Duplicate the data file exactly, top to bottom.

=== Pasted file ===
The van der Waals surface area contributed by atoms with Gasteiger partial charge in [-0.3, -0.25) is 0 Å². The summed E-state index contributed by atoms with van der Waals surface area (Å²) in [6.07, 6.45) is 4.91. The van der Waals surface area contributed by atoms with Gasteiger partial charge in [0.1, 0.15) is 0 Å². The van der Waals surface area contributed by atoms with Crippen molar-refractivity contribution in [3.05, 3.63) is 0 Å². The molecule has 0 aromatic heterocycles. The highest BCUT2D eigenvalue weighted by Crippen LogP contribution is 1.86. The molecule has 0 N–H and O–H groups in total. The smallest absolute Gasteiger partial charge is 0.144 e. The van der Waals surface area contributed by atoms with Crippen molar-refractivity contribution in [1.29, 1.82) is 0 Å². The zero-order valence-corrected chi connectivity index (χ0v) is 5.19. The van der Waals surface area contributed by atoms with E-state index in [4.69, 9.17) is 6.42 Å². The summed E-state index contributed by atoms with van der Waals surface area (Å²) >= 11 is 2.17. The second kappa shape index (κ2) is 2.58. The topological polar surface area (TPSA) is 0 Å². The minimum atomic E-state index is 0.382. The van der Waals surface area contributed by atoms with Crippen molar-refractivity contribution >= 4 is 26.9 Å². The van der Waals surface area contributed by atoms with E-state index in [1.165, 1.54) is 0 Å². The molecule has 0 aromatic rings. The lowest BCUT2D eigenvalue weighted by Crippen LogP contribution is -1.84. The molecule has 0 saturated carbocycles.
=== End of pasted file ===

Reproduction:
The van der Waals surface area contributed by atoms with Gasteiger partial charge in [-0.3, -0.25) is 0 Å². The summed E-state index contributed by atoms with van der Waals surface area (Å²) in [6.07, 6.45) is 4.91. The van der Waals surface area contributed by atoms with Gasteiger partial charge in [0.1, 0.15) is 0 Å². The van der Waals surface area contributed by atoms with Crippen molar-refractivity contribution in [3.05, 3.63) is 0 Å². The molecule has 0 aromatic heterocycles. The highest BCUT2D eigenvalue weighted by Crippen LogP contribution is 1.86. The molecule has 0 N–H and O–H groups in total. The smallest absolute Gasteiger partial charge is 0.144 e. The van der Waals surface area contributed by atoms with Crippen molar-refractivity contribution in [1.29, 1.82) is 0 Å². The zero-order valence-corrected chi connectivity index (χ0v) is 5.19. The van der Waals surface area contributed by atoms with E-state index in [4.69, 9.17) is 6.42 Å². The summed E-state index contributed by atoms with van der Waals surface area (Å²) >= 11 is 2.17. The second kappa shape index (κ2) is 2.58. The topological polar surface area (TPSA) is 0 Å². The minimum atomic E-state index is 0.382. The van der Waals surface area contributed by atoms with Crippen molar-refractivity contribution >= 4 is 26.9 Å². The van der Waals surface area contributed by atoms with E-state index in [1.165, 1.54) is 0 Å². The molecule has 0 aromatic rings. The lowest BCUT2D eigenvalue weighted by Crippen LogP contribution is -1.84. The molecule has 0 saturated carbocycles.